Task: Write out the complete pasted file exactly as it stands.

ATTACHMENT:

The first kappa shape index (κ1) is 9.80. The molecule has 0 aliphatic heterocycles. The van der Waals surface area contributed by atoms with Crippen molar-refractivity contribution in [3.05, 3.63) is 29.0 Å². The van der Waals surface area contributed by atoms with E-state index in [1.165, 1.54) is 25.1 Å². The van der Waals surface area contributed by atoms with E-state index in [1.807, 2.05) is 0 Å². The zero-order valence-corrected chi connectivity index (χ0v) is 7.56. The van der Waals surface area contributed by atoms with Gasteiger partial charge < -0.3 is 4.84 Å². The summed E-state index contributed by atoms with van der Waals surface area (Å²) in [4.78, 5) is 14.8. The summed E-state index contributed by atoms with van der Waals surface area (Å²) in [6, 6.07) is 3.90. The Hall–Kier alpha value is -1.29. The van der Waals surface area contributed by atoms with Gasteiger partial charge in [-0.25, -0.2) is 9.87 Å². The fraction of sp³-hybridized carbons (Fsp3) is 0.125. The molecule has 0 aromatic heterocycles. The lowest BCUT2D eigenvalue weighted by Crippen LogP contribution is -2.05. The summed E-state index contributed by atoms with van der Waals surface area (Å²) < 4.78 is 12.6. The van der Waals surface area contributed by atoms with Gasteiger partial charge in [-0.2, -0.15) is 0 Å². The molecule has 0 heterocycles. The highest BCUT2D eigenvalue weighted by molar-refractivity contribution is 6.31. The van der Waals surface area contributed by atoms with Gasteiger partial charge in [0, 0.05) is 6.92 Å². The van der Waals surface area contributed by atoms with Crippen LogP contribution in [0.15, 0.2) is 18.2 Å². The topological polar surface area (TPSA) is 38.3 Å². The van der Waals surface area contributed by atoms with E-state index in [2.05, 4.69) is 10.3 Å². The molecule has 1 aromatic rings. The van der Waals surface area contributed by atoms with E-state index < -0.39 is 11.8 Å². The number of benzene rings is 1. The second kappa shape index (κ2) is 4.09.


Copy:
The first kappa shape index (κ1) is 9.80. The molecule has 0 aliphatic heterocycles. The van der Waals surface area contributed by atoms with Crippen molar-refractivity contribution in [3.05, 3.63) is 29.0 Å². The van der Waals surface area contributed by atoms with E-state index in [1.165, 1.54) is 25.1 Å². The van der Waals surface area contributed by atoms with E-state index in [1.807, 2.05) is 0 Å². The zero-order valence-corrected chi connectivity index (χ0v) is 7.56. The van der Waals surface area contributed by atoms with Gasteiger partial charge < -0.3 is 4.84 Å². The summed E-state index contributed by atoms with van der Waals surface area (Å²) in [4.78, 5) is 14.8. The summed E-state index contributed by atoms with van der Waals surface area (Å²) in [6, 6.07) is 3.90. The Hall–Kier alpha value is -1.29. The van der Waals surface area contributed by atoms with Gasteiger partial charge in [-0.25, -0.2) is 9.87 Å². The fraction of sp³-hybridized carbons (Fsp3) is 0.125. The molecule has 0 aromatic heterocycles. The lowest BCUT2D eigenvalue weighted by Crippen LogP contribution is -2.05. The summed E-state index contributed by atoms with van der Waals surface area (Å²) < 4.78 is 12.6. The van der Waals surface area contributed by atoms with Gasteiger partial charge in [-0.2, -0.15) is 0 Å². The molecule has 0 heterocycles. The highest BCUT2D eigenvalue weighted by molar-refractivity contribution is 6.31. The van der Waals surface area contributed by atoms with Gasteiger partial charge in [0, 0.05) is 6.92 Å². The van der Waals surface area contributed by atoms with Crippen LogP contribution in [0.15, 0.2) is 18.2 Å². The topological polar surface area (TPSA) is 38.3 Å². The van der Waals surface area contributed by atoms with E-state index in [2.05, 4.69) is 10.3 Å². The molecule has 1 aromatic rings. The van der Waals surface area contributed by atoms with E-state index < -0.39 is 11.8 Å². The number of benzene rings is 1. The second kappa shape index (κ2) is 4.09.